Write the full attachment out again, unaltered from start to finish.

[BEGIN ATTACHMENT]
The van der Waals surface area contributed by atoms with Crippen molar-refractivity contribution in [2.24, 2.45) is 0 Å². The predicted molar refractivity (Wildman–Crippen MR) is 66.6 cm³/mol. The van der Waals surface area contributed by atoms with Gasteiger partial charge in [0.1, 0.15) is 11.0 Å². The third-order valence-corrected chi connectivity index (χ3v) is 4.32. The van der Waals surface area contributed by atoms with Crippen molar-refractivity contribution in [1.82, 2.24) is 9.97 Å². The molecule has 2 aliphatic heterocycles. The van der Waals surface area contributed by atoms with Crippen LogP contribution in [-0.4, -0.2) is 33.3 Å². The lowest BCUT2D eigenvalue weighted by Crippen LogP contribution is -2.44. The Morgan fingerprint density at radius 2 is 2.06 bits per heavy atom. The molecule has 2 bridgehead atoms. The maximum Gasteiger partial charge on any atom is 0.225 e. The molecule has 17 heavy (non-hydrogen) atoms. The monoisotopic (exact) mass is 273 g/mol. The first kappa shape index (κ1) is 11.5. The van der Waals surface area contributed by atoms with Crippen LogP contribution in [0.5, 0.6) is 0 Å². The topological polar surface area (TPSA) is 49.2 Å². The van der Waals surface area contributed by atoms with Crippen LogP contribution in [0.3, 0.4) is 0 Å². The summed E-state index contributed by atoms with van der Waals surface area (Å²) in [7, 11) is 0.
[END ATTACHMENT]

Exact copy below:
The van der Waals surface area contributed by atoms with Crippen molar-refractivity contribution in [2.24, 2.45) is 0 Å². The predicted molar refractivity (Wildman–Crippen MR) is 66.6 cm³/mol. The van der Waals surface area contributed by atoms with Gasteiger partial charge in [0.1, 0.15) is 11.0 Å². The third-order valence-corrected chi connectivity index (χ3v) is 4.32. The van der Waals surface area contributed by atoms with Crippen molar-refractivity contribution in [1.82, 2.24) is 9.97 Å². The molecule has 2 aliphatic heterocycles. The van der Waals surface area contributed by atoms with Crippen LogP contribution in [-0.4, -0.2) is 33.3 Å². The lowest BCUT2D eigenvalue weighted by Crippen LogP contribution is -2.44. The Morgan fingerprint density at radius 2 is 2.06 bits per heavy atom. The molecule has 2 bridgehead atoms. The maximum Gasteiger partial charge on any atom is 0.225 e. The molecule has 17 heavy (non-hydrogen) atoms. The monoisotopic (exact) mass is 273 g/mol. The first kappa shape index (κ1) is 11.5. The van der Waals surface area contributed by atoms with Crippen LogP contribution in [0.5, 0.6) is 0 Å². The topological polar surface area (TPSA) is 49.2 Å². The van der Waals surface area contributed by atoms with Crippen LogP contribution in [0.3, 0.4) is 0 Å². The summed E-state index contributed by atoms with van der Waals surface area (Å²) in [7, 11) is 0.